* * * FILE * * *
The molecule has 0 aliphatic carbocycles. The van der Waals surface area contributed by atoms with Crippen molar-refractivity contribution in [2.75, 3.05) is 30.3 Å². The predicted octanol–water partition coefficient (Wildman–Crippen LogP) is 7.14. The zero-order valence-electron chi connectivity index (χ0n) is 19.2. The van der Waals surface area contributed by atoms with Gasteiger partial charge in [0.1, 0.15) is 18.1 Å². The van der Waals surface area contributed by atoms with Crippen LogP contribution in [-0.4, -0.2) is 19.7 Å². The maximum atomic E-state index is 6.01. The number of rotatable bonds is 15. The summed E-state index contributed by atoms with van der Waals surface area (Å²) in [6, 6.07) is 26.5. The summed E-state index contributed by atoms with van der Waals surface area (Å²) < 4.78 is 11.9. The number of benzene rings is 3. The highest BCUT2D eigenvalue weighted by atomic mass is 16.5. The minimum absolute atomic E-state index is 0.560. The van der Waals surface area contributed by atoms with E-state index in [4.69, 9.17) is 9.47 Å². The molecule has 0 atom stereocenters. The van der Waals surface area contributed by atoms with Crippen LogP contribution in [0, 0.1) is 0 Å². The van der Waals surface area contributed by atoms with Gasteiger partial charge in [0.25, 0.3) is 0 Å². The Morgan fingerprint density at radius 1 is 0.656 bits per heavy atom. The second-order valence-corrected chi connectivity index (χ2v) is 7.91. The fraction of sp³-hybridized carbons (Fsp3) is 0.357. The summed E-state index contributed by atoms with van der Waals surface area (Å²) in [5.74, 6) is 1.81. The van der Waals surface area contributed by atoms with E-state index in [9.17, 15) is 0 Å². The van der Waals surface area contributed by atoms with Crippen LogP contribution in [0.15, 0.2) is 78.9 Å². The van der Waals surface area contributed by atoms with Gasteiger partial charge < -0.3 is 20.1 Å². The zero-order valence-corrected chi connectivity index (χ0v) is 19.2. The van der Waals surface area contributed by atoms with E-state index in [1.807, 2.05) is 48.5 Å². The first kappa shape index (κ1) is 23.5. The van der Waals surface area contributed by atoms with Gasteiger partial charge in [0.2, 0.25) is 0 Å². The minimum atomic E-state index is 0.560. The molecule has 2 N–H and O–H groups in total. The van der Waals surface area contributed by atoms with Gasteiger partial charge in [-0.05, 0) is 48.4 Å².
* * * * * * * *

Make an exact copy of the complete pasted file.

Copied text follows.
The molecule has 0 aliphatic carbocycles. The van der Waals surface area contributed by atoms with Crippen molar-refractivity contribution in [2.75, 3.05) is 30.3 Å². The predicted octanol–water partition coefficient (Wildman–Crippen LogP) is 7.14. The zero-order valence-electron chi connectivity index (χ0n) is 19.2. The van der Waals surface area contributed by atoms with Gasteiger partial charge in [0.1, 0.15) is 18.1 Å². The van der Waals surface area contributed by atoms with Crippen LogP contribution in [-0.4, -0.2) is 19.7 Å². The maximum atomic E-state index is 6.01. The number of rotatable bonds is 15. The summed E-state index contributed by atoms with van der Waals surface area (Å²) in [6, 6.07) is 26.5. The summed E-state index contributed by atoms with van der Waals surface area (Å²) < 4.78 is 11.9. The number of benzene rings is 3. The highest BCUT2D eigenvalue weighted by atomic mass is 16.5. The minimum absolute atomic E-state index is 0.560. The van der Waals surface area contributed by atoms with E-state index in [4.69, 9.17) is 9.47 Å². The molecule has 0 atom stereocenters. The van der Waals surface area contributed by atoms with Crippen LogP contribution in [0, 0.1) is 0 Å². The van der Waals surface area contributed by atoms with Gasteiger partial charge in [0.25, 0.3) is 0 Å². The Morgan fingerprint density at radius 1 is 0.656 bits per heavy atom. The second-order valence-corrected chi connectivity index (χ2v) is 7.91. The fraction of sp³-hybridized carbons (Fsp3) is 0.357. The summed E-state index contributed by atoms with van der Waals surface area (Å²) in [5.74, 6) is 1.81. The van der Waals surface area contributed by atoms with E-state index in [9.17, 15) is 0 Å². The van der Waals surface area contributed by atoms with Crippen LogP contribution in [0.15, 0.2) is 78.9 Å². The van der Waals surface area contributed by atoms with Gasteiger partial charge < -0.3 is 20.1 Å². The zero-order valence-corrected chi connectivity index (χ0v) is 19.2. The van der Waals surface area contributed by atoms with E-state index in [1.807, 2.05) is 48.5 Å². The first kappa shape index (κ1) is 23.5. The van der Waals surface area contributed by atoms with Gasteiger partial charge in [0.2, 0.25) is 0 Å². The minimum atomic E-state index is 0.560. The molecule has 2 N–H and O–H groups in total. The van der Waals surface area contributed by atoms with Gasteiger partial charge in [-0.05, 0) is 48.4 Å².